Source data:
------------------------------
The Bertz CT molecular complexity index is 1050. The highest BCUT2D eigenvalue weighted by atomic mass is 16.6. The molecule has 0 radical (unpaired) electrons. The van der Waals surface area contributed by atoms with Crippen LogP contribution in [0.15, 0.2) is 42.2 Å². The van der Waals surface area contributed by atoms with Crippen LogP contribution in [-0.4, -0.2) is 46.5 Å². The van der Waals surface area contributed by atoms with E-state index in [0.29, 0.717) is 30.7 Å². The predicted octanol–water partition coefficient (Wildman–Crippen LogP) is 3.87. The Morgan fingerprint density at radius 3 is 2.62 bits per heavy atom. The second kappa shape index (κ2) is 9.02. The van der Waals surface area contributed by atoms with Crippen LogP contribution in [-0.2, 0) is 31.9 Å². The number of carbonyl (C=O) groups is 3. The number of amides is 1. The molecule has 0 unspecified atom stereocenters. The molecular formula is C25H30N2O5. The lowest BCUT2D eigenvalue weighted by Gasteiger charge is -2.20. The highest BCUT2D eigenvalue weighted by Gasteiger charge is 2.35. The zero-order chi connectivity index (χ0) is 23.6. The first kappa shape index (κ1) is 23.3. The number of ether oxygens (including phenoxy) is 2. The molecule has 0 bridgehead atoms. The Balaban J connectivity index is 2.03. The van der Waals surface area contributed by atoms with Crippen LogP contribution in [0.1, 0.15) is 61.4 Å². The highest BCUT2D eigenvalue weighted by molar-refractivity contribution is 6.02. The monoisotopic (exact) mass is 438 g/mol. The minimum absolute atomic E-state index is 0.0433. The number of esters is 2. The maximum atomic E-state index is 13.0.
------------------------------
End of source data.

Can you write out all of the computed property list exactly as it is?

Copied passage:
The Bertz CT molecular complexity index is 1050. The highest BCUT2D eigenvalue weighted by atomic mass is 16.6. The molecule has 0 radical (unpaired) electrons. The van der Waals surface area contributed by atoms with Crippen LogP contribution in [0.15, 0.2) is 42.2 Å². The van der Waals surface area contributed by atoms with Crippen LogP contribution in [-0.4, -0.2) is 46.5 Å². The van der Waals surface area contributed by atoms with E-state index in [0.29, 0.717) is 30.7 Å². The predicted octanol–water partition coefficient (Wildman–Crippen LogP) is 3.87. The Morgan fingerprint density at radius 3 is 2.62 bits per heavy atom. The second kappa shape index (κ2) is 9.02. The van der Waals surface area contributed by atoms with Crippen LogP contribution in [-0.2, 0) is 31.9 Å². The number of carbonyl (C=O) groups is 3. The number of amides is 1. The molecule has 0 unspecified atom stereocenters. The molecular formula is C25H30N2O5. The lowest BCUT2D eigenvalue weighted by Gasteiger charge is -2.20. The highest BCUT2D eigenvalue weighted by Gasteiger charge is 2.35. The zero-order chi connectivity index (χ0) is 23.6. The first kappa shape index (κ1) is 23.3. The number of ether oxygens (including phenoxy) is 2. The molecule has 0 bridgehead atoms. The Balaban J connectivity index is 2.03. The van der Waals surface area contributed by atoms with Crippen LogP contribution in [0.1, 0.15) is 61.4 Å². The highest BCUT2D eigenvalue weighted by molar-refractivity contribution is 6.02. The monoisotopic (exact) mass is 438 g/mol. The minimum absolute atomic E-state index is 0.0433. The number of esters is 2. The maximum atomic E-state index is 13.0.